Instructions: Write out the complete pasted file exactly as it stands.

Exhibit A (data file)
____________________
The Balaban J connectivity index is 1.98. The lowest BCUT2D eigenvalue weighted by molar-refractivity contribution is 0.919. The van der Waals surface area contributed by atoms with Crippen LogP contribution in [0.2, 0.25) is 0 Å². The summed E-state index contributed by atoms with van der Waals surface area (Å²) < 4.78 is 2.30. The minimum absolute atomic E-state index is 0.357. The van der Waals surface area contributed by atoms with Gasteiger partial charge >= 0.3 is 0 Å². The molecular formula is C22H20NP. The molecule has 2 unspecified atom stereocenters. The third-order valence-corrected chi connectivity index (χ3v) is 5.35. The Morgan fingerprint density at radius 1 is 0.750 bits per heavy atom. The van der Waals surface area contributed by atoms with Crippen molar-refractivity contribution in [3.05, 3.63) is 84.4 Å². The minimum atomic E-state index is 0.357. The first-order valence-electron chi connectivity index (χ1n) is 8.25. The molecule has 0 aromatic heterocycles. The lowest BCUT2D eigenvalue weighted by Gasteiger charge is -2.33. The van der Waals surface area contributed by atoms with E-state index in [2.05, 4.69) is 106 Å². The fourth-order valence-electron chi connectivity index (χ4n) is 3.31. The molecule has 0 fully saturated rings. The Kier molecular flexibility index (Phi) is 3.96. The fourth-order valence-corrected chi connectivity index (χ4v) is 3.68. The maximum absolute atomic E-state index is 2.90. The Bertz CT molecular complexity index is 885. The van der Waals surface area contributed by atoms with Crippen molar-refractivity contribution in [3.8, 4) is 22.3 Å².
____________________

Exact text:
The Balaban J connectivity index is 1.98. The lowest BCUT2D eigenvalue weighted by molar-refractivity contribution is 0.919. The van der Waals surface area contributed by atoms with Crippen LogP contribution in [0.2, 0.25) is 0 Å². The summed E-state index contributed by atoms with van der Waals surface area (Å²) < 4.78 is 2.30. The minimum absolute atomic E-state index is 0.357. The van der Waals surface area contributed by atoms with Gasteiger partial charge >= 0.3 is 0 Å². The molecular formula is C22H20NP. The molecule has 2 unspecified atom stereocenters. The third-order valence-corrected chi connectivity index (χ3v) is 5.35. The Morgan fingerprint density at radius 1 is 0.750 bits per heavy atom. The van der Waals surface area contributed by atoms with Crippen molar-refractivity contribution in [3.05, 3.63) is 84.4 Å². The minimum atomic E-state index is 0.357. The first-order valence-electron chi connectivity index (χ1n) is 8.25. The molecule has 0 aromatic heterocycles. The lowest BCUT2D eigenvalue weighted by Gasteiger charge is -2.33. The van der Waals surface area contributed by atoms with E-state index in [2.05, 4.69) is 106 Å². The fourth-order valence-electron chi connectivity index (χ4n) is 3.31. The molecule has 0 fully saturated rings. The Kier molecular flexibility index (Phi) is 3.96. The fourth-order valence-corrected chi connectivity index (χ4v) is 3.68. The maximum absolute atomic E-state index is 2.90. The Bertz CT molecular complexity index is 885. The van der Waals surface area contributed by atoms with Crippen molar-refractivity contribution in [3.8, 4) is 22.3 Å².